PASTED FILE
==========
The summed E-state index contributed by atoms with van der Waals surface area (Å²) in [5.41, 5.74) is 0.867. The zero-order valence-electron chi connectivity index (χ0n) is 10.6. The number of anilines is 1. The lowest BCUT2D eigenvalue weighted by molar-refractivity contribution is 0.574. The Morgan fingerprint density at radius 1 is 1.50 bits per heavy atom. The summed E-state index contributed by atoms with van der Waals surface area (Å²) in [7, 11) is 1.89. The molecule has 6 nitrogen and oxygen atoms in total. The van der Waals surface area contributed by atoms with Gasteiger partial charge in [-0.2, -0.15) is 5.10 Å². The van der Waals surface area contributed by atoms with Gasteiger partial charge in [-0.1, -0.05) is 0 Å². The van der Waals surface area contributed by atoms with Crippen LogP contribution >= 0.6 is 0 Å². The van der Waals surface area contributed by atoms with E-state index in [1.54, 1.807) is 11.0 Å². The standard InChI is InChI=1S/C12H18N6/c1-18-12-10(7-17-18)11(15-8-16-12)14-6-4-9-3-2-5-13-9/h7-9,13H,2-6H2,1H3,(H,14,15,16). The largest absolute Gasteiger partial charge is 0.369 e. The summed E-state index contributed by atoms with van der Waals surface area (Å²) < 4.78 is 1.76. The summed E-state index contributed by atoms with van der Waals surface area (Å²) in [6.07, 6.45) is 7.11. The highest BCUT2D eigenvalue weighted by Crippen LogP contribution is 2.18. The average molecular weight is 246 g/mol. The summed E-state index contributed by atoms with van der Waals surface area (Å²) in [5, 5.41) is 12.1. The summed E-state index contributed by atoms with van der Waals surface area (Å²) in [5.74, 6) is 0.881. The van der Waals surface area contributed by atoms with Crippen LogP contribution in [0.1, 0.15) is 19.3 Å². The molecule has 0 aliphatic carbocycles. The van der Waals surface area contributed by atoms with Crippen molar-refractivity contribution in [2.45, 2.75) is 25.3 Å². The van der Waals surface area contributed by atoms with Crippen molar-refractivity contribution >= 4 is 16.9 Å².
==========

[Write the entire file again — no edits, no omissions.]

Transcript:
The summed E-state index contributed by atoms with van der Waals surface area (Å²) in [5.41, 5.74) is 0.867. The zero-order valence-electron chi connectivity index (χ0n) is 10.6. The number of anilines is 1. The lowest BCUT2D eigenvalue weighted by molar-refractivity contribution is 0.574. The Morgan fingerprint density at radius 1 is 1.50 bits per heavy atom. The summed E-state index contributed by atoms with van der Waals surface area (Å²) in [7, 11) is 1.89. The molecule has 6 nitrogen and oxygen atoms in total. The van der Waals surface area contributed by atoms with Gasteiger partial charge in [-0.2, -0.15) is 5.10 Å². The van der Waals surface area contributed by atoms with Gasteiger partial charge in [-0.1, -0.05) is 0 Å². The van der Waals surface area contributed by atoms with Crippen LogP contribution >= 0.6 is 0 Å². The van der Waals surface area contributed by atoms with E-state index in [1.54, 1.807) is 11.0 Å². The standard InChI is InChI=1S/C12H18N6/c1-18-12-10(7-17-18)11(15-8-16-12)14-6-4-9-3-2-5-13-9/h7-9,13H,2-6H2,1H3,(H,14,15,16). The largest absolute Gasteiger partial charge is 0.369 e. The summed E-state index contributed by atoms with van der Waals surface area (Å²) < 4.78 is 1.76. The summed E-state index contributed by atoms with van der Waals surface area (Å²) in [6.07, 6.45) is 7.11. The highest BCUT2D eigenvalue weighted by Crippen LogP contribution is 2.18. The average molecular weight is 246 g/mol. The summed E-state index contributed by atoms with van der Waals surface area (Å²) in [5, 5.41) is 12.1. The summed E-state index contributed by atoms with van der Waals surface area (Å²) in [5.74, 6) is 0.881. The van der Waals surface area contributed by atoms with Crippen LogP contribution in [0.1, 0.15) is 19.3 Å². The molecule has 0 aliphatic carbocycles. The van der Waals surface area contributed by atoms with Crippen molar-refractivity contribution in [2.45, 2.75) is 25.3 Å². The van der Waals surface area contributed by atoms with Crippen molar-refractivity contribution >= 4 is 16.9 Å².